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Manitoba NDP Must Stave Off Stagnation To Unite The Left

12/13/2016 12:05 EST | Updated 12/13/2016 12:05 EST

greg selinger

Manitoba NDP leadership candidate Greg Selinger. (Photo: Canadian Press)

Once-stalwart organizations, clubs and charities across Canada all have a problem in common: they are facing a shortage of members and volunteers.

The Royal Canadian Legion, political parties and a laundry list of other organizations are desperate for new members. Even churches have been found to be hemorrhaging members in the past year and are dwindling in numbers.

Voter turnout over 50 per cent is cause for minor celebration these days, and it is well-documented that the 18 to 25 demographic doesn't vote.

The fact of the matter is that people today are not as engaged as they once were. It would then behoove any organization to never try to limit the number of new members wishing to join.

Unfortunately, the Manitoba NDP did not get the memo. As a new member I have joined to find a provincial party in disarray. In fact, some are actively trying to prevent new members from joining the party by capping the number of those who can join.

If you want to look at how to renew a party or not renew a party, you need look no further than the approaches of the federal NDP and Manitoba NDP.

The NDP cannot afford to disenfranchise anyone, and to do so is extremely shortsighted.

Both parties will be electing new leaders in 2017 after controversy over leadership issues in recent times.

The federal party decided at its convention to elect a new leader after a vote on a leadership review. The vote took place. The leader agreed to remain as interim leader and continues to represent the New Democrats. In 2017, the federal NDP will be electing a leader using the one member, one vote system. Every member of the party, no matter where they live or whatever their background, will receive a vote.

Candidates will have the opportunity to reach out to new members and broaden the support base of the party. Given the party's fall to third place, this newfound openness couldn't come at a better time in terms of rebuilding the organization.

Then there's the Manitoba NDP. After an unprecedented attack on Premier Greg Selinger, the party had a conflict-ridden leadership convention in 2015. With this open divisiveness, it's not surprising that the party lost badly in the 2016 provincial election.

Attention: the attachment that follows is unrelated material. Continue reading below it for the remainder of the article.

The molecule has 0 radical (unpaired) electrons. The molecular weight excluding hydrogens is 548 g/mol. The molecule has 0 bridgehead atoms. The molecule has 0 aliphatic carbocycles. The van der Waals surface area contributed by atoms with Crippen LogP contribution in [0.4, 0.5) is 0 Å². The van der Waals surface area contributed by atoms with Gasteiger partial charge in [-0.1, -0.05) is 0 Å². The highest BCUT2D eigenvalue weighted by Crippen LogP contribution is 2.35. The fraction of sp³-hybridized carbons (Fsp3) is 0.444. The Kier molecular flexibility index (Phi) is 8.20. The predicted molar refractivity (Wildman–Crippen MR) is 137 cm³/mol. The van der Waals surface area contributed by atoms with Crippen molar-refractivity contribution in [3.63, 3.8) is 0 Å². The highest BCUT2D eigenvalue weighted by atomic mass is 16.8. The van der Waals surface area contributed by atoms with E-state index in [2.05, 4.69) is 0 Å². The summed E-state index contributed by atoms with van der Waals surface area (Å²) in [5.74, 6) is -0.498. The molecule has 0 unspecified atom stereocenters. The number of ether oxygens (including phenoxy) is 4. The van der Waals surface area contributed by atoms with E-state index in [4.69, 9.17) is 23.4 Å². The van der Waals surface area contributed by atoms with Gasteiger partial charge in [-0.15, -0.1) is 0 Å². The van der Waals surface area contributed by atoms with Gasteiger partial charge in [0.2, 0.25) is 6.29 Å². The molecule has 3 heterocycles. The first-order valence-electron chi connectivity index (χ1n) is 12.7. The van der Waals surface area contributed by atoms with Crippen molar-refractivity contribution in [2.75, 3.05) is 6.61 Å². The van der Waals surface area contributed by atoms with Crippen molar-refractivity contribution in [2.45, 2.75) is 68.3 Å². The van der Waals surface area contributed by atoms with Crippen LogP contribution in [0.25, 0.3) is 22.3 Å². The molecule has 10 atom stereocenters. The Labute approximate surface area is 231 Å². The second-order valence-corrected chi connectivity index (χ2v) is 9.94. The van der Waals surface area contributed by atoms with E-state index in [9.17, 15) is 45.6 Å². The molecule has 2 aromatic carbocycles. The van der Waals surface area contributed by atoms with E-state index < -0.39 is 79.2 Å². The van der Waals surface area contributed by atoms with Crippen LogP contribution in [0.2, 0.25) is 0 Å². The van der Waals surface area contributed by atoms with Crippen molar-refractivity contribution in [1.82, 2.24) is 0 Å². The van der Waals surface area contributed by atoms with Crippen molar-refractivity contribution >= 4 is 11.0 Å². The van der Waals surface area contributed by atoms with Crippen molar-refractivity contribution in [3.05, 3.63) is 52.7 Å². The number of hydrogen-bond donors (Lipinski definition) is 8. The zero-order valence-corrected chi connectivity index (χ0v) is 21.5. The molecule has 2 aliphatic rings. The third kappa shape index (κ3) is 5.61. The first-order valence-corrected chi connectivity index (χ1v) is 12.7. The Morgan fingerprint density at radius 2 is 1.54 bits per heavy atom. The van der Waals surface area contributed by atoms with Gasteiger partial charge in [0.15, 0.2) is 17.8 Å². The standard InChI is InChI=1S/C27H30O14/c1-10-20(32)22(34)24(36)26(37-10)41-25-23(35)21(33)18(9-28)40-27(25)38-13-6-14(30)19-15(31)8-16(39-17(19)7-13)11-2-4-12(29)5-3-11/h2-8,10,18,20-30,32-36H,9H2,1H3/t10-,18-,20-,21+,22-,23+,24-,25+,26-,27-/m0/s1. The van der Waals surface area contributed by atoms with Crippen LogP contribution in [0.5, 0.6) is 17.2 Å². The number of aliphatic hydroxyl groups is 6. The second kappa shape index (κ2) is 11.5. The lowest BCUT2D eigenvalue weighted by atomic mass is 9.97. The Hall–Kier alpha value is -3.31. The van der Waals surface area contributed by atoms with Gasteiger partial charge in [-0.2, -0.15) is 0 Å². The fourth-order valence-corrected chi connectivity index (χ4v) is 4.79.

Instead of instituting a one member, one vote system and opening the party up, the Manitoba party establishment has inexplicably brought in a proposed series of changes that would give it some of the most restrictive membership and leadership processes of any NDP section in the country.

Instead of a 30-day cut off for new members, it will have a 90 day cut off. It would create hundreds of new delegates who would not have to seek election -- instead, delegates would be automatically appointed, not unlike the super delegates of the Democratic party in the U.S..

(Democrats. Picture Debbie Wasserman Schultz and all the barriers she put in front of Bernie Sanders. Now picture a whole committee stacking the deck against new potential members in the provincial NDP.)

The NDP cannot afford to disenfranchise anyone, and to do so is extremely shortsighted. Furthermore, anyone that advocates for such a system has turned their back on the values of the party and should do some serious soul searching or find another party that permits this type of abhorrent behaviour.

Refusing new memberships is like cutting off one's nose to spite their face.

In another particularly bizarre move, they also want to put a virtual cap on how many delegates constituencies would receive where there are high membership numbers. Not coincidentally, these regions are constituencies where there are large number of aboriginal people and new Canadians. Some are already calling this a deliberate attempt to shut out racialized, aboriginal and young voters.

The proposed changes would also ensure that Winnipeg will select the leader of the provincial NDP, as those in the northern part of the province have difficulty getting to the provincial capital. The Federal NDP have an online voting system in place for the upcoming election. Frankly, the only reason not to embrace technology is if you have an agenda.

Now is not the time to divide. In fact, both the federal and Manitoba NDP face a choice between relevancy and oblivion. The difference is taht while the federal NDP is on the right track, the Manitoba NDP is on track to a political disaster.

In 2017, people want democracy. They will not accept party elites dictating the direction of a party and the selection of its leader.

Refusing new memberships is like cutting off one's nose to spite their face. These are uncertain times both federally and provincially, and many among the NDP have indicated that they are ready to rebuild. Only a select few are determined to hinder progress.

I ask these individuals to step aside so that positive, forward-thinking democratic socialists can unite the left. We can ill afford to ignore the real challenges ahead of us and allow stagnation to overtake the party.

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